European central bankers are obsessing about everything else than monetary policy

While it is becoming increasingly clear that Europe is falling into a Japanese style deflationary trap European central bankers continue to refuse to talk about the need for monetary easing to curb deflationary pressures. Instead they seem to be focused on everything else. We have been through it all – the ECB has concerned itself with who was Prime Minister in Greece and Italy about Spanish fiscal policy, rising oil prices in 2011 and about “financial stability”. And believe it or not it has become fashionable for European central bankers to call for higher wages in Germany!

This is from Reuters (on Sunday):

The European Central Bank supports Germany‘s Bundesbank in its appeals for higher wage deals in Germany, Der Spiegel magazine quoted ECB Chief Economist Peter Praet as saying on Sunday.

Low wage agreements were needed in some crisis-hit countries in the euro zone to bolster competitiveness, the magazine quoted Praet as saying.

By contrast, in countries like Germany where “inflation is low and the labour market is in good shape”, higher earnings increases were appropriate, Der Spiegel reported him to have said.

This would help bring average wage developments in the euro zone in line with the ECB’s inflation target of close to 2 percent, his argument continued, said Der Spiegel.

The Bundesbank historically has been a strong advocate of wage restraint, but with euro zone inflation stuck below 1 percent and consumer prices rising just 1.0 percent in June in Germany, Europe’s biggest economy, some fear deflation.

Bundesbank Chief Economist Jens Ulbrich has been widely reported by German media to have encouraged German trade unions to take a more aggressive stance in wage negotiations given low levels of inflation.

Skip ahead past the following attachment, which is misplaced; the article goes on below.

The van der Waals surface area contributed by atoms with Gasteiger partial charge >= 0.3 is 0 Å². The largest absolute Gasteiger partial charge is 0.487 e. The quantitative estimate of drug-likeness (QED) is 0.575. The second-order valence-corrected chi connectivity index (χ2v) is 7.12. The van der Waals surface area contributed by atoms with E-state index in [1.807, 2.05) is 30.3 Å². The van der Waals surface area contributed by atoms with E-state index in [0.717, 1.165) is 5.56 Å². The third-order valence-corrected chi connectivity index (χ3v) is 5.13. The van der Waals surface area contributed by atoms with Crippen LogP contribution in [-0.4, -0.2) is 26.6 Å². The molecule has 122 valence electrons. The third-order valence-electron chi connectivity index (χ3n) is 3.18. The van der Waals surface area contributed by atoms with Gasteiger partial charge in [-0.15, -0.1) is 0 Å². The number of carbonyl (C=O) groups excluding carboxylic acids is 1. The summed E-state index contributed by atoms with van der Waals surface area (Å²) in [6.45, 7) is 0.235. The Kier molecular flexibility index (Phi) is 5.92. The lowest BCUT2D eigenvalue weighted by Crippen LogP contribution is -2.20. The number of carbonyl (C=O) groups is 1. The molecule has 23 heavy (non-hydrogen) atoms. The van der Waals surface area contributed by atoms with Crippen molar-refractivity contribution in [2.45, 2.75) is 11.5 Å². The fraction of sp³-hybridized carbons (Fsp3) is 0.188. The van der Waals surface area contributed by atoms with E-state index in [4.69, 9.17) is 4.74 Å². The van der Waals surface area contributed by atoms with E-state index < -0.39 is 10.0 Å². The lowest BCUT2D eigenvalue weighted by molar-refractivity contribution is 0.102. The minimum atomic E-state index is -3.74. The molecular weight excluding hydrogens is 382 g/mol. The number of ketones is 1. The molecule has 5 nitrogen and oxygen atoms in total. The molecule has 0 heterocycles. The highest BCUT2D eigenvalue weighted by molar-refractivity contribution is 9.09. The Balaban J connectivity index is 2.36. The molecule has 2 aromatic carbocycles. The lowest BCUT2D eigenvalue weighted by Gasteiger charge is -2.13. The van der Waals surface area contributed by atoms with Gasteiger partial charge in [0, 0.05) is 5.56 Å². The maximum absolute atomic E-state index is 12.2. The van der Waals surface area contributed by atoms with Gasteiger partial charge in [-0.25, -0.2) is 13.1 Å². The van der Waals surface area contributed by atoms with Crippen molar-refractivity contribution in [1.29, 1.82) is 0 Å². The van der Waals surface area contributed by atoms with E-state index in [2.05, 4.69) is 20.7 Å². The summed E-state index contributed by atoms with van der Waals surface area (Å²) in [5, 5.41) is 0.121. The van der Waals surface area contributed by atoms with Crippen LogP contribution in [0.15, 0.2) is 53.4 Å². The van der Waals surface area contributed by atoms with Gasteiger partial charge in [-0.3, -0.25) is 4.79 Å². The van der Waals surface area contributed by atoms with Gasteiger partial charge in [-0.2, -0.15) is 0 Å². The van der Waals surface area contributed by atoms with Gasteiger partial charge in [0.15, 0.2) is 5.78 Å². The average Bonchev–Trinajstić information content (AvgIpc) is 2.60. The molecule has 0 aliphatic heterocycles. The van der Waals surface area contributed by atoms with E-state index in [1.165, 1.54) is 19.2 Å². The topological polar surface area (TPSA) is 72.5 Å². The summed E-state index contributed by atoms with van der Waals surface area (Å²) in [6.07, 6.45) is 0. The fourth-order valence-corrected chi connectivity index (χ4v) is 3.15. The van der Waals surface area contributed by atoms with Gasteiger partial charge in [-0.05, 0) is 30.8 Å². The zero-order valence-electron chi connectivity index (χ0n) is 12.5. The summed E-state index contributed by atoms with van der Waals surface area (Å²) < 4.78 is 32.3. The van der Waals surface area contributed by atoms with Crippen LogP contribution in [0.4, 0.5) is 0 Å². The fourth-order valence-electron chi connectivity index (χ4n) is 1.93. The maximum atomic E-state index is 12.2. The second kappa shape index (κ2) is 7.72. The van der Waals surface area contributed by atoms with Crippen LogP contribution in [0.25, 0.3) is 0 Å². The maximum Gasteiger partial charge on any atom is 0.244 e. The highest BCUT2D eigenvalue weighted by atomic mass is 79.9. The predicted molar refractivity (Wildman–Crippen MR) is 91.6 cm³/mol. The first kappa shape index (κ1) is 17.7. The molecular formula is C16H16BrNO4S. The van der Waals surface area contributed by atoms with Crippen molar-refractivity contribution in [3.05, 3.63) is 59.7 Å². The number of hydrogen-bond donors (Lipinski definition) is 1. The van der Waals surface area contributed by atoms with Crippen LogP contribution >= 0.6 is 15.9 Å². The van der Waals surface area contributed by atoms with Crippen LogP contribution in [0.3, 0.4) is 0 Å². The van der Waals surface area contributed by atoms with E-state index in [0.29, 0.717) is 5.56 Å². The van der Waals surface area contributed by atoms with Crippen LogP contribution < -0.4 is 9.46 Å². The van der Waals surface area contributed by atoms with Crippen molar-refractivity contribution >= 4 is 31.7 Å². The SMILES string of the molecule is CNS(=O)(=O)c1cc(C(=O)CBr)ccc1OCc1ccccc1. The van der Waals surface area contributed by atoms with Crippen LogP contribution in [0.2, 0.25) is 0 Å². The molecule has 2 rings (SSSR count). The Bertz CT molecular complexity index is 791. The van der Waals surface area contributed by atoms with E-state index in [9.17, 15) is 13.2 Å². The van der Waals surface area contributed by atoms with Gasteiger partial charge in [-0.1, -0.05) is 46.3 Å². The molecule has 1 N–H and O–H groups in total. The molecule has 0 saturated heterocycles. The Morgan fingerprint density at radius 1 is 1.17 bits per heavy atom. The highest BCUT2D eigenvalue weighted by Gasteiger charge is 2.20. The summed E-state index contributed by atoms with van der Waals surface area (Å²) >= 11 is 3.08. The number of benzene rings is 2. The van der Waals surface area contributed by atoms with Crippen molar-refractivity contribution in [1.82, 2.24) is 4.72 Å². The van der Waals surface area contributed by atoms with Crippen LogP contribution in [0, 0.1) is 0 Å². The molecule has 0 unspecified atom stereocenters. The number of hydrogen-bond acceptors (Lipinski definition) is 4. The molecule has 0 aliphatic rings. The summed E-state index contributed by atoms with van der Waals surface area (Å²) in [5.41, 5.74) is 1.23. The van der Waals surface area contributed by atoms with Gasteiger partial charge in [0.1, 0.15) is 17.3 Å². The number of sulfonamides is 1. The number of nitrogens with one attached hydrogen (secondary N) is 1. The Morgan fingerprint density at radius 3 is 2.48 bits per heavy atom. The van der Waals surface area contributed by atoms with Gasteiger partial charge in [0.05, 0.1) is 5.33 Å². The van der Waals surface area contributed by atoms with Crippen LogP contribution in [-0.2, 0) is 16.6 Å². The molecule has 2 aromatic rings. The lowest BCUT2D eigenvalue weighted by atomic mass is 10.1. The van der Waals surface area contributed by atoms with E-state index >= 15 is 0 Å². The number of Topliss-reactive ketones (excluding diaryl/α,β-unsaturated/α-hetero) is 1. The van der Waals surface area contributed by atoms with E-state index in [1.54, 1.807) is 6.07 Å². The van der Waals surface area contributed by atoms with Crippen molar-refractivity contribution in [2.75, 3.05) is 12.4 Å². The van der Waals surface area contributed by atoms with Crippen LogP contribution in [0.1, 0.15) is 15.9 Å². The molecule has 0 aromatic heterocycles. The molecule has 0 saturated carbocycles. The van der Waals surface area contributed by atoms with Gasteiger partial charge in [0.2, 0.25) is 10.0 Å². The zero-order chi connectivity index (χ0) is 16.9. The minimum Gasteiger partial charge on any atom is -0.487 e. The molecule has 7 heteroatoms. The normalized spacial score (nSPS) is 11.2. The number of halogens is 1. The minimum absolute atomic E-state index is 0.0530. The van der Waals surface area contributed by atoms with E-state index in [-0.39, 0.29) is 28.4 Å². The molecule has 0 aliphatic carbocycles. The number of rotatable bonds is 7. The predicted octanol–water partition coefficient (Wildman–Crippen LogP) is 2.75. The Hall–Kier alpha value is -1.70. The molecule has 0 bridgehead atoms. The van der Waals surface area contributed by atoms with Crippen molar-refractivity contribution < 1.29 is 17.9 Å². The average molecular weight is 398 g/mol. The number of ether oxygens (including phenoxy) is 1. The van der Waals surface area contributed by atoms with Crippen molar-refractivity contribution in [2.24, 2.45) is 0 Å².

First of all one should ask the question why European central bankers in this way would interfere in the determination of prices (wages). The job of the central bank is to provide a nominal anchor – not to have a view on relative prices.

Second you got to wonder what textbook European central bank economists have been reading. It seems like they have completely missed the difference between the supply side and the demand side of the economy.

We know from earlier that ECB Chief Economist Praet seems to have a bit of a problem differentiating between supply and demand shocks. Apparently this is a general problem for Eureopan central bankers – or at least Bundesbank’ Jens Ulbrich suffers from the same problem.

What Ulbrich seems to be arguing is that we should solve Europe’s deflationary problem by basically engineering a negative supply shock to the German economy. The same kind of logic has been used as an argument for the recent misguided increase in German minimum wages.

Hence, it seems like both Praet and Ulbrich actually acknowledge that there is a deflationary problem in Europe, but at the same time they very clearly fail to understand that this is a monetary phenomenon. As a consequence they come up with very odd “solutions” for the problem.